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Tell the African Story


Monday Blues

That Monday had been the most difficult day I had had and I have had so far, I had been stuck all day trying to sort out a personal issue and I was dealing with the most difficult and demeaning people I’ve had the pleasure of meeting in my life, my phone’s battery was drained so I had switched off the data option around midday. When I got home, by habit I plugged in the phone, waited for it to come on and turned on the data as I went to get rid of the layer of dirt and sweat. I was so tired and not really in the mood to eat, but I knew for a fact I wouldn’t survive the night seeing that a single banana is all I had eaten for lunch. Missed calls, text messages, Twitter notifications, new emails, updated applications, WhatsApp messages, my notification panel was overflowing! For some reason that day, emails got priority and there it was “Congratulations! You were chosen in the 2015 Mandela Washington Fellowship for Young African Leaders” To say I got confused is an understatement,  I could only shed tears of joy, don’t think am an emotional one, whispered thanks to the big guy immediately questioning Him whether He had to make my day that hard to prepare me for this. Big sister and the family were beside themselves as they had been there cheering me on from the application through to the interview stage. The next few weeks went by in a blur, support from friends and colleagues was and is overwhelming.

Scarlet Town

Fast-forward to 19th of June, after about 22hrs away from home with about 19 of those spent seated down, I was longing for the comfort of a bed. We waited for a few others to checkout their luggage, met the amazing team that would help us find our way around. On getting to the apartments, I met the one lady I was sure to bond with a lot over the fellowship period (sorry guys, feminist in the making). Between meeting my new BFF and the hosts, let’s just say I was meeting my bed about 5hrs later, I was running on borrowed spoons by that point. When the bright summer sun crept into the bedroom the following morning, I promised to use my Maasai blanket as an extra blind that night.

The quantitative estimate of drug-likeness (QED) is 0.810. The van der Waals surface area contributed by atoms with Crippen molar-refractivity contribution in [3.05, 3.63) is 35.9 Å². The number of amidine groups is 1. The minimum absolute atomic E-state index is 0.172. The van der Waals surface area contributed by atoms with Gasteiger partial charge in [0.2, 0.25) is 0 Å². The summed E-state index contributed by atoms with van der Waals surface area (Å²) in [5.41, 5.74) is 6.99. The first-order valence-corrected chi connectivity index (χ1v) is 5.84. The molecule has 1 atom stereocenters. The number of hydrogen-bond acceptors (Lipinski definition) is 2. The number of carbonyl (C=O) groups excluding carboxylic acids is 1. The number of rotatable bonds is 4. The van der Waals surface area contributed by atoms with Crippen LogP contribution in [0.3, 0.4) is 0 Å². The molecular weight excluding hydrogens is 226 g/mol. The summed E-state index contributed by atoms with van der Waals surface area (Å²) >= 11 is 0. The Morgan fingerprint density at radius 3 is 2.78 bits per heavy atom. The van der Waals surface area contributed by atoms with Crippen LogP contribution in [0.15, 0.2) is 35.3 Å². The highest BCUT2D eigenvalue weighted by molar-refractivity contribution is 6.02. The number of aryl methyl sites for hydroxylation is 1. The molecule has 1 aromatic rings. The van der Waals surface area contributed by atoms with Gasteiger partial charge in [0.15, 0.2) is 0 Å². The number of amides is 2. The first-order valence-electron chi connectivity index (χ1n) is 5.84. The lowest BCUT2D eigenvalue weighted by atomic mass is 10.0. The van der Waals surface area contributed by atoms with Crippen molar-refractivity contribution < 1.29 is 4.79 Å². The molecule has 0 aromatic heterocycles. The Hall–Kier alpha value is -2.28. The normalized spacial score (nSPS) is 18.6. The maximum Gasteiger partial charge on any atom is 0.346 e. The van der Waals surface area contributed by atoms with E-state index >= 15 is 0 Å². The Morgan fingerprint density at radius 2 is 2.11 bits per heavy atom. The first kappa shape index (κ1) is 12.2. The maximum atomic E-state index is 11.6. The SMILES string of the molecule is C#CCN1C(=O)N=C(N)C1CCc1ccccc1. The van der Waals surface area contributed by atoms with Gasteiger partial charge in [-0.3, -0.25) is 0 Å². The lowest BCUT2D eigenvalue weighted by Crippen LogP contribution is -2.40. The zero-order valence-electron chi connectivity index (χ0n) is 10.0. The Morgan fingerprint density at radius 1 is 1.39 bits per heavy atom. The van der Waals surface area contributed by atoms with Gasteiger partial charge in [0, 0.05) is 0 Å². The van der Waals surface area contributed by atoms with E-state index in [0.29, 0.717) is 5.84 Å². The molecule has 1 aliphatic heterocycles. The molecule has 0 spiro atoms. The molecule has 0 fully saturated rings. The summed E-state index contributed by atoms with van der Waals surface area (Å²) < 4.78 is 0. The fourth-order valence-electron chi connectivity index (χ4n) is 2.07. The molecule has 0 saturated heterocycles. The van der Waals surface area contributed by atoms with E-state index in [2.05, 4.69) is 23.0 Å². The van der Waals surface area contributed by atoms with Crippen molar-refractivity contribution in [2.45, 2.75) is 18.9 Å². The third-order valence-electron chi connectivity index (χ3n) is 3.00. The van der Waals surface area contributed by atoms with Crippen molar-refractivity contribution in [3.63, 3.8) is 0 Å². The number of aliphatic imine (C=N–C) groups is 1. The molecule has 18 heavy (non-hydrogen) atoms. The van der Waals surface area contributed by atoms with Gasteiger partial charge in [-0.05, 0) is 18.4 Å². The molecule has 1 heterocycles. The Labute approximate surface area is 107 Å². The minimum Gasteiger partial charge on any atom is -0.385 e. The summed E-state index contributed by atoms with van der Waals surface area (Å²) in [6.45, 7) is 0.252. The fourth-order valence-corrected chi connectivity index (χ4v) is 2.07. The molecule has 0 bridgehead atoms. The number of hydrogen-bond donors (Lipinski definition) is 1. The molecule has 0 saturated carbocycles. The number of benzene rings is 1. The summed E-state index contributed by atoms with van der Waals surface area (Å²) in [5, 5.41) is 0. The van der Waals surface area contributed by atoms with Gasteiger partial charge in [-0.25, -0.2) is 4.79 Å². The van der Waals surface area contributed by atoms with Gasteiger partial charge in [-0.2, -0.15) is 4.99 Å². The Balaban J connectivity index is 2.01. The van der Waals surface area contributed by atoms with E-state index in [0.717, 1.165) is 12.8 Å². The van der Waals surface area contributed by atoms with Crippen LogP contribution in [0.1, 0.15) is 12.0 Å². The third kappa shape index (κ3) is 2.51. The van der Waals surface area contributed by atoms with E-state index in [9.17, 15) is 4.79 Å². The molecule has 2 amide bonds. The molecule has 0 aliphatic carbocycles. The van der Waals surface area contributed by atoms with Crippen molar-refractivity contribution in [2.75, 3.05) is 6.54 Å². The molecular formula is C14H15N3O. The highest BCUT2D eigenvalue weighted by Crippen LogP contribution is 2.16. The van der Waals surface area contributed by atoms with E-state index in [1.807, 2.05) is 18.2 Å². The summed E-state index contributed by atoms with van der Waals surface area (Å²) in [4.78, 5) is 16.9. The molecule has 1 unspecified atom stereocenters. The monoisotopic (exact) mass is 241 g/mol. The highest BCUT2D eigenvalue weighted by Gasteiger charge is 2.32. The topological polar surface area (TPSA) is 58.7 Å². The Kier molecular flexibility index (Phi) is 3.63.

Despite all the email exchanges we had had when exploring the mobility device that I’d be using, there had been nothing to prepare me psychologically to the reality of using one in a strange land. Day one was shopping day!!!  I had just met a group of about  27 people who would very much be a part of my experience and the fighter me was in no way going to take my new BFF with me and call all attention to myself, I seem to have super powers when shopping and walking are put in one sentence, not a word of complaint will escape my mouth.
BFF and I on the way to the reception dinner
BFF and I later started bonding and learning how to take care of each other, she let me take time in learning how to squeeze her into tiny elevators, past closing automatic doors and friendly people holding doors open for us all the while trying not to trend on their toes (we might failed at that once or twice, not to mention when she ran over me).

When classes started, we agreed that we would try and fit in, give each other space, that sort of thing but with the desks being a tad too low and always needing support when getting up from a chair, we agreed to stick together through it all. We promised each other endless walks, shopping sprees and eating out in the Scarlet town while enjoying what Rutgers had to offer.

Pray the Devil Back to Hell
Nobel Peace Laureate Leymah Gbowee from Liberia

Jomo Kenyatta, Kwame Nkrumah, Nelson Mandela, Mwalimu Nyerere, ……………………..Wangari Maathai, Leymah Gbowee, Ellen Johnson Sirleaf

How often do we hear the saying “behind every successful man is a strong woman,”?

Now, how often does the story of that woman get told when the man is at the top of his game?  

In the case of the countries that had to fight for their independence with great celebrated heroes, where is the story of the mothers, wives and daughters? The story of the atrocities against that come with any situation of armed conflict? When we celebrate our founding fathers, how often do we think of the founding mothers? Where are their stories?

When women rise to the top of their game, how often do people applaud the support of the men in their lives? Do we tell stories of those men who challenge fellow men in situations or war to stand firm against war crimes such as rape which seems to feature in every war-crime story? How often do we acknowledge the support that the women got from men that crossed their path in their unique battles?

Meeting Auntie Leymah at Rutgers University was those rare moments when I got to ask myself all the above questions and the main challenge was “Tell your story, write your story” then maybe some if not all the questions above can be answered.

Of subway stations, trains, elevators, air conditioning, sidewalks, buses and fire trucks